Denied Unemployment Benefits in Indiana
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The reasons an applicant may be denied unemployment benefits in Indiana are varied and may occur during the initial unemployment application process or even after an applicant has been approved.
Should an applicant be denied unemployment benefits in IN, he or she has the right to file an unemployment denial appeal with the state.
- Reasons for Denied unemployment in Indiana
- Indiana Unemployment Compensation Benefits Denied After Initial Acceptance
- Indiana Unemployment Denial Appeal
Unemployment applicants wanting to know the answer to the question, “What can I do if unemployment denied me benefits” will benefit from reading through the following sections:
Indiana Unemployment Resources
Reasons for Denied Unemployment in Indiana
Applicants may have their unemployment benefits denied in Indiana if they:
- Voluntarily quit their job without good cause
- Were terminated for just cause
- Accepted payment in exchange for voluntarily resigning or retiring
- Did not provide the proper identification or information on their initial application
- Were employed at a business during a short-term assignment
- Volunteered for a temporary layoff or reduction in hours
- Refused or failed a pre-employment drug screening
- Are on suspension due to work-related misconduct
- Did not earn sufficient wages during their base period months
Indiana Unemployment Compensation Benefits Denied after Initial Acceptance
In addition to having IN unemployment benefits denied during the initial application process, unemployment beneficiaries can be denied benefits even after they are approved for unemployment.
Unemployment beneficiaries may be disqualified from receiving benefits if they:
- Do not register with the EDD job matching service
- Fail to visit their local WorkOne for an orientation and review of their work search efforts after their fourth week of benefits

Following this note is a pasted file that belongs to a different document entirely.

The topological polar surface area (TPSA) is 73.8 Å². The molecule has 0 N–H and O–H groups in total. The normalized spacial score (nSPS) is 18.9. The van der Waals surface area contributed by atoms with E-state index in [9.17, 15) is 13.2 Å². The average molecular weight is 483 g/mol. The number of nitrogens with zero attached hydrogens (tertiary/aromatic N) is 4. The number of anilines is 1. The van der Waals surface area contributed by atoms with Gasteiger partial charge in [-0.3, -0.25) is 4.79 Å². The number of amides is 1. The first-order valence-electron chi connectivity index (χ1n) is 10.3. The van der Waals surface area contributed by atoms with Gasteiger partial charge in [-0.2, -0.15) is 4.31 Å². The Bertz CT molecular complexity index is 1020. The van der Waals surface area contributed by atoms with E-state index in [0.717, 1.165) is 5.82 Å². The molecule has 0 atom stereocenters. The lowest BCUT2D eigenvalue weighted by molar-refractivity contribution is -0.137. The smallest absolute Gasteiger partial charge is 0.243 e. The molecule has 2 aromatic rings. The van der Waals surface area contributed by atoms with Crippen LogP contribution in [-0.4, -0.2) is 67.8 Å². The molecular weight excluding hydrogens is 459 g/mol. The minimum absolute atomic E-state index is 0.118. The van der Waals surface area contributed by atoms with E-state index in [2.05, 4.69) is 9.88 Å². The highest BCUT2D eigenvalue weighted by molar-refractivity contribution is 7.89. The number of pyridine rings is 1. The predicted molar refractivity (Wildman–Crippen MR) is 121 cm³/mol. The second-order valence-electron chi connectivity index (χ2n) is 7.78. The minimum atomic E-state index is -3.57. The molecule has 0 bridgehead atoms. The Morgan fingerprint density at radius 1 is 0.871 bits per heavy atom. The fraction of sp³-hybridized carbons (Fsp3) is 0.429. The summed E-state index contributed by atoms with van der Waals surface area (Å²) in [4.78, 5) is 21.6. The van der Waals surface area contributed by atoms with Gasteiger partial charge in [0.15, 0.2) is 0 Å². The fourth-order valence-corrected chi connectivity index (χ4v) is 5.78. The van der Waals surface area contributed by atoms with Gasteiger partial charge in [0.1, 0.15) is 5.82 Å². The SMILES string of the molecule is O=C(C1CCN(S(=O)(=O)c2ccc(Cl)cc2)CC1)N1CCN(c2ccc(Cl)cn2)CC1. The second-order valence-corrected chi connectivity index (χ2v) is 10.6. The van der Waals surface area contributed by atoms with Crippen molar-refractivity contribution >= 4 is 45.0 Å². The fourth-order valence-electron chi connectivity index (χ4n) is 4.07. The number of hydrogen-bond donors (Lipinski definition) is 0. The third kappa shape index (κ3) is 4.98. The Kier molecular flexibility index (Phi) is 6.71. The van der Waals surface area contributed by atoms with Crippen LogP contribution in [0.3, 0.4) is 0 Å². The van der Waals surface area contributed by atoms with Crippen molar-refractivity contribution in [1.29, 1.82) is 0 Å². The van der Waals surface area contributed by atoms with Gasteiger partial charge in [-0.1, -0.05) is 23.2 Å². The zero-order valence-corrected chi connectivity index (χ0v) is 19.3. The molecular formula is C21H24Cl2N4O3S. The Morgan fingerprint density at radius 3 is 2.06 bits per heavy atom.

- Do not keep a record of their three weekly work searches and are not able to show a record of them when requested
- Receive pay or refuse work during any week as on-call or need-based workers
- Refuse a suitable work offer, fail to go to a job referral by their local WorkOne
- Are temporarily not available for work due to illness, injury, or leave of absence
- Fail to participate in job search assistance if selected for this service
Indiana Unemployment Denial Appeal
If an unemployment beneficiary’s claim for benefits is denied or reduced and the beneficiary disagrees with that decision, he or she has the right to an appeal. The Indiana unemployment denial appeal will be heard by an Administrative Law Judge (ALJ). After an applicant has filed their unemployment claim, he or she will receive a Determination of Eligibility through the mail. This notice will state whether or not he or she qualifies for benefits and explains how and why the decision was made.
Applicants who choose to make an unemployment denial appeal must complete a written statement that includes:
- Their name
- Social Security number
- Mailing address
- Phone number
- Statement or description that tells why their determination of eligibility is incorrect
Unemployment applicants must file their request for an appeal within 10 days of the date the Determination of Eligibility was mailed to them. Appeals should be filed by fax, mail, or in-person at their local WorkOne.
Unemployment applicants will then be notified by mail if an unemployment denial appeal has been filed. Applicants will later be notified of the date of the appeals hearing, and they must attend this hearing or their appeal will be dismissed.
Many hearings are done over the phone and applicants will be considered as “failing to appear” if the ALJ cannot reach them at the time of the hearing. Most unemployment denial appeal hearings concern the issues of how the applicant became separated from work and if he or she is seeking full-time work.
Applicants who cannot attend an unemployment denial appeal hearing may request a postponement no later than three days before the scheduled hearing. The ALJ will then review all evidence and issue a decision on the appeal within two weeks after the hearing. The unemployment applicants should bring any evidence related to their former employer which can assist their appeal.
Unemployment claimants also have the option to appeal the ALJ’s decision to the UI Review Board within 18 days of the mailing date of the ALJ decision. Once the Review Board has rendered a decision on the case, the claimant’s next opportunity for appeal is to appeal to the Indiana Court of Appeals.